Grade 1 art + grade 1 math = Paul Klee buildings!

Artwork by one of my 1st grade artists in the style of Paul Klee
 The art style of Paul Klee is perfect for first graders.  He painted in a flat, abstract style using bright colors and flat shapes.  His famous quote, "a line is a dot that went for a walk," can be built upon when talking about shapes--isn't a shape just a line that met itself back where it began?
 

We identified flat or 2-d shapes in his work depicting buildings and villages, looked at photos of a few famous buildings to find similar shapes, and then worked with a partner using wooden blocks to build structures made from 3-d shapes.  Some of these buildings are shown in the images below--so engaging for first grade artists! 


One of Paul Klee's paintings can be seen on the smart board in the photo above, and you can see more of his work at http://www.metmuseum.org/toah/hd/klee/hd_klee.htm


Then we got down to the business of drawing our structures...lots of connections to grade 1 math common core standards for geometry(see them at http://www.corestandards.org/Math/Content/1/G/), such as combining 2-d shapes and 3-d shapes to make new composite shapes and then creating new shapes using these composite shapes, as well as identifying shapes by their attributes (a triangle has 3 sides and 3 angles, no matter which way you rotate it).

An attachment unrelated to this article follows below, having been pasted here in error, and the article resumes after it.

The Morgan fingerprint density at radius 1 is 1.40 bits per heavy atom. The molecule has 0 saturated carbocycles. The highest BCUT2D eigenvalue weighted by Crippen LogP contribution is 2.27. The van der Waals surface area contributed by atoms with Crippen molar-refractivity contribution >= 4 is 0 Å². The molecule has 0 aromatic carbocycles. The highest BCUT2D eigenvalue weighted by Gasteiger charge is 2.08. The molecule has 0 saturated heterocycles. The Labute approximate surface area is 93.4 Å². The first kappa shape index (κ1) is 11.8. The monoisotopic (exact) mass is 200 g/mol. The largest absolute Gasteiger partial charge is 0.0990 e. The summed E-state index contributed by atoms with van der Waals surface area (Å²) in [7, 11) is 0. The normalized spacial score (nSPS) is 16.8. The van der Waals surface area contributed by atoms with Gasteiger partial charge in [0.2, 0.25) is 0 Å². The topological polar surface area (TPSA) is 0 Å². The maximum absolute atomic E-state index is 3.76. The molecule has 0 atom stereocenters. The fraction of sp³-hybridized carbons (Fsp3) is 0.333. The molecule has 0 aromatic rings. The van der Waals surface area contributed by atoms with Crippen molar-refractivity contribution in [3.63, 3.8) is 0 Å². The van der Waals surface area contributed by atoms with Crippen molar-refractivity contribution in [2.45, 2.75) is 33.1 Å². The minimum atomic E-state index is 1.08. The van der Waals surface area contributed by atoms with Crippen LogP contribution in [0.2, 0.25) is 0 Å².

These 1st graders from Mrs. Sanford's class at Village did amazing work on their preliminary sketches.


To get the effect of his bold shapes and bright colors, we used oil pastels and tempera cake paints for a crayon resist technique.  


Castles, towers, and skyscrapers...beautiful work, first grade artists!


The color choice for the background adds to the mood of the artwork.



Below, as an extension activity for students with time at the end of class, we used foam tracers to create drawings with combined shapes and the students' choice of subject.



They also had fun "building" with blocks on the smart board!  Paul Klee would have loved this!





Comments

Popular posts from this blog

Printmaking in 5th grade

Plaster figure sculptures inspired by Keith Haring